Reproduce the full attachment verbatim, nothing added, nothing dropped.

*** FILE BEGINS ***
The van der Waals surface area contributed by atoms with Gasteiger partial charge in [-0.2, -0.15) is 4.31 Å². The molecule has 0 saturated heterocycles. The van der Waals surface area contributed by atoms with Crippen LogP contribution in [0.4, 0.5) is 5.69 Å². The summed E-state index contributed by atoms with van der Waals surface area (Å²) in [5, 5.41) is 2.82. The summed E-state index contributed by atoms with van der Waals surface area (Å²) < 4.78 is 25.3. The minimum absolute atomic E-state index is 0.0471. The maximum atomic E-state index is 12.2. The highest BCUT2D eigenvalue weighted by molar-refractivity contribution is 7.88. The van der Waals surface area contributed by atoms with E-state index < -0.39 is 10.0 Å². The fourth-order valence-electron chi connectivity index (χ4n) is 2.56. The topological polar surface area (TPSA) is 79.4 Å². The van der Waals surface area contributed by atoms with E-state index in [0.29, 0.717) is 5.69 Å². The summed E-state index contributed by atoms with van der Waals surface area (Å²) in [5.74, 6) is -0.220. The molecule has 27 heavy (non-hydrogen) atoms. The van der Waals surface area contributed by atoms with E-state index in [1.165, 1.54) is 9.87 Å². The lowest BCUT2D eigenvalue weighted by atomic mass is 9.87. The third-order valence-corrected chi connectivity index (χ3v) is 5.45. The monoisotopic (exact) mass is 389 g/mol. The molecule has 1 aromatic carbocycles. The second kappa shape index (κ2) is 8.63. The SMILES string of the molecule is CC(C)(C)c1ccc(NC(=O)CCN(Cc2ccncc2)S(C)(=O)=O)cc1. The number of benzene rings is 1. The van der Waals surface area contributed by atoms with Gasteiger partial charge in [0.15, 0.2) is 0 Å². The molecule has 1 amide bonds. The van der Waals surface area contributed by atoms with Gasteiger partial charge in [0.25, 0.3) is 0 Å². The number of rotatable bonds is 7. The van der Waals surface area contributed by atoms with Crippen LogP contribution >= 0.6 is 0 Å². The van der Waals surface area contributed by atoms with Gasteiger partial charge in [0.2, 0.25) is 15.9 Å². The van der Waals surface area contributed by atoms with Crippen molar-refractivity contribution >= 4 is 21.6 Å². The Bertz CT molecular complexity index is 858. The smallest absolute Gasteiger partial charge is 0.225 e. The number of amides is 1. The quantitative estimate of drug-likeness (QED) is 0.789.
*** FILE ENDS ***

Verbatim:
The van der Waals surface area contributed by atoms with Gasteiger partial charge in [-0.2, -0.15) is 4.31 Å². The molecule has 0 saturated heterocycles. The van der Waals surface area contributed by atoms with Crippen LogP contribution in [0.4, 0.5) is 5.69 Å². The summed E-state index contributed by atoms with van der Waals surface area (Å²) in [5, 5.41) is 2.82. The summed E-state index contributed by atoms with van der Waals surface area (Å²) < 4.78 is 25.3. The minimum absolute atomic E-state index is 0.0471. The maximum atomic E-state index is 12.2. The highest BCUT2D eigenvalue weighted by molar-refractivity contribution is 7.88. The van der Waals surface area contributed by atoms with E-state index < -0.39 is 10.0 Å². The fourth-order valence-electron chi connectivity index (χ4n) is 2.56. The topological polar surface area (TPSA) is 79.4 Å². The van der Waals surface area contributed by atoms with E-state index in [0.29, 0.717) is 5.69 Å². The summed E-state index contributed by atoms with van der Waals surface area (Å²) in [5.74, 6) is -0.220. The molecule has 27 heavy (non-hydrogen) atoms. The van der Waals surface area contributed by atoms with E-state index in [1.165, 1.54) is 9.87 Å². The lowest BCUT2D eigenvalue weighted by atomic mass is 9.87. The third-order valence-corrected chi connectivity index (χ3v) is 5.45. The monoisotopic (exact) mass is 389 g/mol. The molecule has 1 aromatic carbocycles. The second kappa shape index (κ2) is 8.63. The SMILES string of the molecule is CC(C)(C)c1ccc(NC(=O)CCN(Cc2ccncc2)S(C)(=O)=O)cc1. The number of benzene rings is 1. The van der Waals surface area contributed by atoms with Gasteiger partial charge in [0.15, 0.2) is 0 Å². The molecule has 1 amide bonds. The van der Waals surface area contributed by atoms with Gasteiger partial charge in [0.25, 0.3) is 0 Å². The number of rotatable bonds is 7. The van der Waals surface area contributed by atoms with Crippen LogP contribution >= 0.6 is 0 Å². The van der Waals surface area contributed by atoms with Gasteiger partial charge in [0.2, 0.25) is 15.9 Å². The van der Waals surface area contributed by atoms with Crippen molar-refractivity contribution >= 4 is 21.6 Å². The Bertz CT molecular complexity index is 858. The smallest absolute Gasteiger partial charge is 0.225 e. The number of amides is 1. The quantitative estimate of drug-likeness (QED) is 0.789.